From: "James Rogers" <firstname.lastname@example.org>
> I don't think there can really be an argument with a fully informed crowd.
> All the arguments I've seen on "analog" versus "digital" have been grounded
> largely in ignorance of what these things actually mean in terms of
> measuring/using/converting a signal.
For computing purposes, can we then conclude that "analog" machines have no
Calvin, Edelmann, et al., theorize the human brain operates via pattern
recognition and various modeling networks, which supercedes the analog/digital
As Eugene Leitl has pointed out, there may actually be no "analog computer" at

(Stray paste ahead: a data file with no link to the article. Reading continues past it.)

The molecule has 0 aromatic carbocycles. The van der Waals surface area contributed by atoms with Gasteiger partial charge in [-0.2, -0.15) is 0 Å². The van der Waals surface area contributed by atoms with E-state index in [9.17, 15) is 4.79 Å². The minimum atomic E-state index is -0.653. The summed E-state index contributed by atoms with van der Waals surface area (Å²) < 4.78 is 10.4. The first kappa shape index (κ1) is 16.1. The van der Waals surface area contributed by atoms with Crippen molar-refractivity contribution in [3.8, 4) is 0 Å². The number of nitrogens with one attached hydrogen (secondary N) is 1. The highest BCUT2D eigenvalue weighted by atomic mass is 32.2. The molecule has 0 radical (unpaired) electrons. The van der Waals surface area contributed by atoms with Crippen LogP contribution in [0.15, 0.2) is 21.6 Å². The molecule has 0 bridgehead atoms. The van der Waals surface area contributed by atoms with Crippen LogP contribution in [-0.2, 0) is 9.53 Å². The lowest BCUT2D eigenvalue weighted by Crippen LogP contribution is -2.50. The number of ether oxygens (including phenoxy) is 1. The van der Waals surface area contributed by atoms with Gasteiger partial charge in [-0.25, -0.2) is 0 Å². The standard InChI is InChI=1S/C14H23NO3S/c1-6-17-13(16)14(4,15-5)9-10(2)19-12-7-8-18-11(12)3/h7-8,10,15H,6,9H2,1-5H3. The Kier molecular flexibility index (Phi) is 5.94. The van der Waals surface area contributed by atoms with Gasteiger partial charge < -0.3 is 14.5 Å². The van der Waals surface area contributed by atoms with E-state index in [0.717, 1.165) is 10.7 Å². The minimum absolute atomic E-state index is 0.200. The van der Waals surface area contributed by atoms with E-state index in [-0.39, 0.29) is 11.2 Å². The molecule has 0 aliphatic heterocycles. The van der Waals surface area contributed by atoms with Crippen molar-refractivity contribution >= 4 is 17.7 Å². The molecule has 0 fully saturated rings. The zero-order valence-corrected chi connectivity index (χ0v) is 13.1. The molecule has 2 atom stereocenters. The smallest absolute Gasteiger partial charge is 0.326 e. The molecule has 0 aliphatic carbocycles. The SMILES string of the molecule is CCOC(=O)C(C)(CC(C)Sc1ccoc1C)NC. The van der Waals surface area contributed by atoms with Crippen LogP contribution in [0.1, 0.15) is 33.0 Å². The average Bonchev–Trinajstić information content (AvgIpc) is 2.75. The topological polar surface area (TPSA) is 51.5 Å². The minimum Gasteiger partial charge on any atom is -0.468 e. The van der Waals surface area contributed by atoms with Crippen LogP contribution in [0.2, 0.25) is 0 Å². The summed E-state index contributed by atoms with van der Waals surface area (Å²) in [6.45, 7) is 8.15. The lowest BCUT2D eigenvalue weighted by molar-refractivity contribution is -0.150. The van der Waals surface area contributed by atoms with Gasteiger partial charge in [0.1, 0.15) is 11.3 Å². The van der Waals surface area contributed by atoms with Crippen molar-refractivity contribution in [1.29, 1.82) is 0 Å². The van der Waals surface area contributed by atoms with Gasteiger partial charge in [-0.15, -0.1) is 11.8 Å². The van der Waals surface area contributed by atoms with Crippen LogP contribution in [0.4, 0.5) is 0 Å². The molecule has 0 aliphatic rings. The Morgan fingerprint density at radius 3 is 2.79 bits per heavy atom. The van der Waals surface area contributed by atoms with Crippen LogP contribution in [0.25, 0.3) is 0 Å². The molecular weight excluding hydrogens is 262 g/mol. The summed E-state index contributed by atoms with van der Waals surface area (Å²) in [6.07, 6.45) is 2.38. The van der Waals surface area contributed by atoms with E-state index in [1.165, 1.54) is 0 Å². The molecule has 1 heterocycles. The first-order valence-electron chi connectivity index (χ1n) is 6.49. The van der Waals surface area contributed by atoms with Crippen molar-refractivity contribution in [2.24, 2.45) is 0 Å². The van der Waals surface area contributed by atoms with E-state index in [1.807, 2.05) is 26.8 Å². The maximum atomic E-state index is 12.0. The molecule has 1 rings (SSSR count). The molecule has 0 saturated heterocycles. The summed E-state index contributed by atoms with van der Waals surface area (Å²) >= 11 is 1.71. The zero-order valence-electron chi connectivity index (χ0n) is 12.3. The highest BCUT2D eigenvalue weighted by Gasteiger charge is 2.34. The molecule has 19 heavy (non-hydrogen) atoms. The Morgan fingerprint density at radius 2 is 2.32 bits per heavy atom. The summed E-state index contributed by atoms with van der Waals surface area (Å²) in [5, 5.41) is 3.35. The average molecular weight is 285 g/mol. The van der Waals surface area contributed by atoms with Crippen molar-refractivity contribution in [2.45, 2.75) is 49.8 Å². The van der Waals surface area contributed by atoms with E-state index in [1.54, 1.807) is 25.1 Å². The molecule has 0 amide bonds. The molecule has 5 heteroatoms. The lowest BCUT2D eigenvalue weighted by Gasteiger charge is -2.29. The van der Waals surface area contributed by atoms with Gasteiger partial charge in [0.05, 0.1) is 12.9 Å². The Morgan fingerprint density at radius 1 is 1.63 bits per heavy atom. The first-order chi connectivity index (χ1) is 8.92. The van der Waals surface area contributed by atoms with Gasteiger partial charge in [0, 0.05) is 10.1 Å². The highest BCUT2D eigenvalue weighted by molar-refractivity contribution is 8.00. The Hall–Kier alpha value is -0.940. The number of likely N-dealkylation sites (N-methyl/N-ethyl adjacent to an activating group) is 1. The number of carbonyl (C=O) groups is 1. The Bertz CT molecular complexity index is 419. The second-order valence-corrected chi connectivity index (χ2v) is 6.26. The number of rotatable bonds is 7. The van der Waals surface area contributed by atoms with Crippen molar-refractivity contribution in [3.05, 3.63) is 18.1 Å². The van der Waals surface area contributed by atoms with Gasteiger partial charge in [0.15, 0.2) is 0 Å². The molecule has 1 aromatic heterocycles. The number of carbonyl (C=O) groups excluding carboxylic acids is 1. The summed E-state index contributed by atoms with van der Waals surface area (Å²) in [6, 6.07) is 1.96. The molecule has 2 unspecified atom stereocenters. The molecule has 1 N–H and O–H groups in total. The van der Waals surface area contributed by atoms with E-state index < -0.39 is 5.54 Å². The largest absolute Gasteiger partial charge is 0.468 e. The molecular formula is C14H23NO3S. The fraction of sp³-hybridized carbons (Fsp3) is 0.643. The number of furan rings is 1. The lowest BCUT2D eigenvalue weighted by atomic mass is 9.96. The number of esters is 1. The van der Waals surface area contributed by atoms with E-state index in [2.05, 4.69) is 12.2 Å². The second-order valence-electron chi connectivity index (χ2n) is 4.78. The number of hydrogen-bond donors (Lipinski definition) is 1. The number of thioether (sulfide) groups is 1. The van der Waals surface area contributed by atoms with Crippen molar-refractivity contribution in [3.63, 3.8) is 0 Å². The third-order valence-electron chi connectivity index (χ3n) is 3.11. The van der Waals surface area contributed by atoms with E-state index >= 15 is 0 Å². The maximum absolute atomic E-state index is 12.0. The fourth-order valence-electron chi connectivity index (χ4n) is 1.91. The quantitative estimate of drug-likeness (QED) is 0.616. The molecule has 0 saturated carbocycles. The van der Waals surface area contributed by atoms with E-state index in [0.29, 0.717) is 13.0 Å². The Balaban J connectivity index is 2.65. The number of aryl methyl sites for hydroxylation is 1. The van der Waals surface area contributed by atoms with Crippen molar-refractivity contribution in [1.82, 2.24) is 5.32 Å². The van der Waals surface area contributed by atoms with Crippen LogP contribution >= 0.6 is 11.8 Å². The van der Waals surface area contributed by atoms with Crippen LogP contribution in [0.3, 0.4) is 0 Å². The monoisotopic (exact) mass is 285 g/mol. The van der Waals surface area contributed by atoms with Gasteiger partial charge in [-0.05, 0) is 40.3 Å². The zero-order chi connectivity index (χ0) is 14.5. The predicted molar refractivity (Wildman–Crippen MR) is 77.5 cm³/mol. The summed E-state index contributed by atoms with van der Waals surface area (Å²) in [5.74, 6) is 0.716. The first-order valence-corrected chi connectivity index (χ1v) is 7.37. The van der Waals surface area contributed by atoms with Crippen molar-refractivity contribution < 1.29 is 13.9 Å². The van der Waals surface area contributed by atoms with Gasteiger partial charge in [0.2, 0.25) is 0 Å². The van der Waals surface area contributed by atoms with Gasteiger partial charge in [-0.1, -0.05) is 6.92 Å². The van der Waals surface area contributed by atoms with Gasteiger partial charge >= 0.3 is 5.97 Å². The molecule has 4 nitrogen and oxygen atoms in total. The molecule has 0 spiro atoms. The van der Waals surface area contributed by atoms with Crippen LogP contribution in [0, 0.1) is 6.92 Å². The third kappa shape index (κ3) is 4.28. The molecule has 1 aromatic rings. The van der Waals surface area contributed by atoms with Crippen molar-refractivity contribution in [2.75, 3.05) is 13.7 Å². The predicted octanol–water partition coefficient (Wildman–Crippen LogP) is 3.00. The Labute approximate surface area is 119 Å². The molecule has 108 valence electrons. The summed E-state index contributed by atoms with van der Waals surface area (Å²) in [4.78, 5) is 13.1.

This one looks good (even though hypothetical):
Yet another definition:
A computer that represents data in terms of physical measures or quantities
and proceeds along a continuum constituted by its components. Analog computers
are especially suited for the solution of complex non-linear equations and for
the simulation of multi-dimensional, parallel and continuous processes. There
is no restriction on the physical processes analog computers may utilize. Most
common media are fluids and gases which can be made to vary in numerous
DIMENSIONs. Compared with digital COMPUTERs, the programming of analog
computers is time consuming and limited in scope. (Krippendorff)
Are these really "analog," and are they really "computers"?
Is there really no such thing as a real analog computer?
consciousness, phlogiston, philosophy, vitalism, mind, free will, qualia
This archive was generated by hypermail 2b30 : Mon May 28 2001 - 09:59:44 MDT